U.S. presidents are often remembered for a historical record that assesses their legacy based on the long-term impact of their administrative, political and moral decisions.
It seems then that Donald Trump will be remembered as the president who divided the country and turned us all against each other.
According to a new FBI report released Monday, hate crimes in the United States have reached their highest level in more than a decade, after federal officials recorded the highest number of hate murders since the Bureau began collecting such data in the early 1990s.
The FBI’s annual report defines hate crimes as those motivated by prejudice based on a person’s race, religion, or sexual orientation.
As the Associated Press explains in its report, in 2019, there were 51 hate crime murders, including 22 people killed in a shooting that targeted Mexicans at a Walmart in the border city of El Paso, Texas.
Similarly, there were 7,314 hate crimes last year, up from 7,120 the year before and approaching 7,783 in 2008.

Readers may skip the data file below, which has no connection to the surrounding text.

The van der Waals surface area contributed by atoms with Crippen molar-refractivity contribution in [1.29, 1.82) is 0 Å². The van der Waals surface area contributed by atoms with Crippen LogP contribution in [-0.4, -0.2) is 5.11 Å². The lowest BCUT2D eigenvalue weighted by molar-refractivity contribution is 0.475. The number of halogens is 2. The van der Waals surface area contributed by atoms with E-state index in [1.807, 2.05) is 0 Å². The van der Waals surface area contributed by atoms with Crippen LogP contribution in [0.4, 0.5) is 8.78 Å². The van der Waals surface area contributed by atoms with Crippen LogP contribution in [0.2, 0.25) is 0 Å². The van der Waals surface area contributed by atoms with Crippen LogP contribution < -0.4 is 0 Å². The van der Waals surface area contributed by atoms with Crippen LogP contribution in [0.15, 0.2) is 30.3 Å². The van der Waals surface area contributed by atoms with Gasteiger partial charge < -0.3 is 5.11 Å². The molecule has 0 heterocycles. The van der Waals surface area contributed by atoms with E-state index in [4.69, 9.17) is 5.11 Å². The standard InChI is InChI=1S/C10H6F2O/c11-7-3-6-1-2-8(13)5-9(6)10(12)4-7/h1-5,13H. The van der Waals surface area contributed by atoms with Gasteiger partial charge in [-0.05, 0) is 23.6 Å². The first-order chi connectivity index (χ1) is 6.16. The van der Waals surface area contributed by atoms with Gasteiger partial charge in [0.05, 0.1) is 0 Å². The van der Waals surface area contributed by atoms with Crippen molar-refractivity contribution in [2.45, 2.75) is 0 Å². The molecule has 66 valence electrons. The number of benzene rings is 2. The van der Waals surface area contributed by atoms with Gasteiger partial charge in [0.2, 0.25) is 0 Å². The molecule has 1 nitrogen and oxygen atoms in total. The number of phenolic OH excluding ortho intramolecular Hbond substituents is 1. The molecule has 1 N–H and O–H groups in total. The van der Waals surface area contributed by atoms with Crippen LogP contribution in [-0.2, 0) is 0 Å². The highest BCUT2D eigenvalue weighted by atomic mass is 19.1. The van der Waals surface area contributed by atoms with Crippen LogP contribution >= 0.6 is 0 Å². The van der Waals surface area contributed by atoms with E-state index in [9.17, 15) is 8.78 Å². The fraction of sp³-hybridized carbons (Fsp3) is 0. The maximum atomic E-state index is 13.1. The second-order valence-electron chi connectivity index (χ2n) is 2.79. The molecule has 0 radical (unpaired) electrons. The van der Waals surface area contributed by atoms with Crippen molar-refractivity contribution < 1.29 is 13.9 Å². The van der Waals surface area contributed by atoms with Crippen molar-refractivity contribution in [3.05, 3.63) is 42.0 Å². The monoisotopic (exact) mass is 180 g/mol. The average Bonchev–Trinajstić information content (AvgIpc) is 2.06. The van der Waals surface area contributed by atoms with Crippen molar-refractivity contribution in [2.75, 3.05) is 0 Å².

While the increase in the numbers can be explained by better reporting and data management by police departments, law enforcement officials “don’t doubt that hate crimes are on the rise,” the AP continues.
The data also shows an almost 7% increase in religion-based hate crimes, with 953 reports of crimes directed against Jews and Jewish institutions last year, compared to 835 the previous year. The FBI said the number of hate crimes against African Americans dropped slightly to 1,930 from 1,943.
Hate crimes against Hispanics, however, increased to 527 in 2019 from 485 in 2018. And the total number of hate crimes based on a person’s sexual orientation remained relatively stable, with one less crime reported last year than the year before, although there were 20 more hate crimes against gay men reported.
As NBC recalls, after the attack in El Paso, residents said the nation had to address the racism behind the largest murder of Latinos in modern history.
“It’s clear it was not just a random attack,” said Marisa Limón Garza, deputy director of the Hope Border Institute, shortly after the killings in August 2019. “It’s clear that this cannot be called someone with a mental illness. This illness is racism and xenophobia.
Now, with the departure of former President Trump from the White House, the urgency of healing and repairing the wounds inflicted on the American people is more than evident.